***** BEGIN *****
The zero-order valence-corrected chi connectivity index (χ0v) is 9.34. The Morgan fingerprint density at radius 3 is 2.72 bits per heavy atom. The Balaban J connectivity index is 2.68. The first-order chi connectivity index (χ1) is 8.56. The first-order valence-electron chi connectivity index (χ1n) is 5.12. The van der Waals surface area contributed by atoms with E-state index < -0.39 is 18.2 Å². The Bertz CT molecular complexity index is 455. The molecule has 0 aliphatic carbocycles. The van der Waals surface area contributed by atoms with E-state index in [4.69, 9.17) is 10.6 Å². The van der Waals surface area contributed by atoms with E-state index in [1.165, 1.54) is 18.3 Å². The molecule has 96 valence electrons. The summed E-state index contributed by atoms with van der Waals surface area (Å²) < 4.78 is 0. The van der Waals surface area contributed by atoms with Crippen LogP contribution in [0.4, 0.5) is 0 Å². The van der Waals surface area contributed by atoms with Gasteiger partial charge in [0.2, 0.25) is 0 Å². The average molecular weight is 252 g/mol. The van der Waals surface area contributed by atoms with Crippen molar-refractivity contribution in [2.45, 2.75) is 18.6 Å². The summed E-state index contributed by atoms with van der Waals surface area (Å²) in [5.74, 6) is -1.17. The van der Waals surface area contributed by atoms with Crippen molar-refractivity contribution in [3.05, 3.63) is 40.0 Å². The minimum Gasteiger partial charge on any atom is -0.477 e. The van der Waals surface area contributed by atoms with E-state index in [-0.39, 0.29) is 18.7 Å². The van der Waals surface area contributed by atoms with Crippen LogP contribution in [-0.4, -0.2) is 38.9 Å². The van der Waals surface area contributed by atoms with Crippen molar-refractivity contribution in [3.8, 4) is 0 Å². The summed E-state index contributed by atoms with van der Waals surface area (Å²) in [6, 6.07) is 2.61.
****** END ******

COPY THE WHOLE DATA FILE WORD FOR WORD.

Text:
The zero-order valence-corrected chi connectivity index (χ0v) is 9.34. The Morgan fingerprint density at radius 3 is 2.72 bits per heavy atom. The Balaban J connectivity index is 2.68. The first-order chi connectivity index (χ1) is 8.56. The first-order valence-electron chi connectivity index (χ1n) is 5.12. The van der Waals surface area contributed by atoms with E-state index < -0.39 is 18.2 Å². The Bertz CT molecular complexity index is 455. The molecule has 0 aliphatic carbocycles. The van der Waals surface area contributed by atoms with E-state index in [4.69, 9.17) is 10.6 Å². The van der Waals surface area contributed by atoms with E-state index in [1.165, 1.54) is 18.3 Å². The molecule has 96 valence electrons. The summed E-state index contributed by atoms with van der Waals surface area (Å²) < 4.78 is 0. The van der Waals surface area contributed by atoms with Crippen LogP contribution in [0.4, 0.5) is 0 Å². The van der Waals surface area contributed by atoms with Gasteiger partial charge in [0.2, 0.25) is 0 Å². The average molecular weight is 252 g/mol. The van der Waals surface area contributed by atoms with Crippen molar-refractivity contribution in [2.45, 2.75) is 18.6 Å². The summed E-state index contributed by atoms with van der Waals surface area (Å²) in [5.74, 6) is -1.17. The van der Waals surface area contributed by atoms with Crippen molar-refractivity contribution in [3.05, 3.63) is 40.0 Å². The minimum Gasteiger partial charge on any atom is -0.477 e. The van der Waals surface area contributed by atoms with E-state index in [-0.39, 0.29) is 18.7 Å². The van der Waals surface area contributed by atoms with Crippen LogP contribution in [-0.4, -0.2) is 38.9 Å². The van der Waals surface area contributed by atoms with Crippen molar-refractivity contribution in [3.8, 4) is 0 Å². The summed E-state index contributed by atoms with van der Waals surface area (Å²) in [6, 6.07) is 2.61.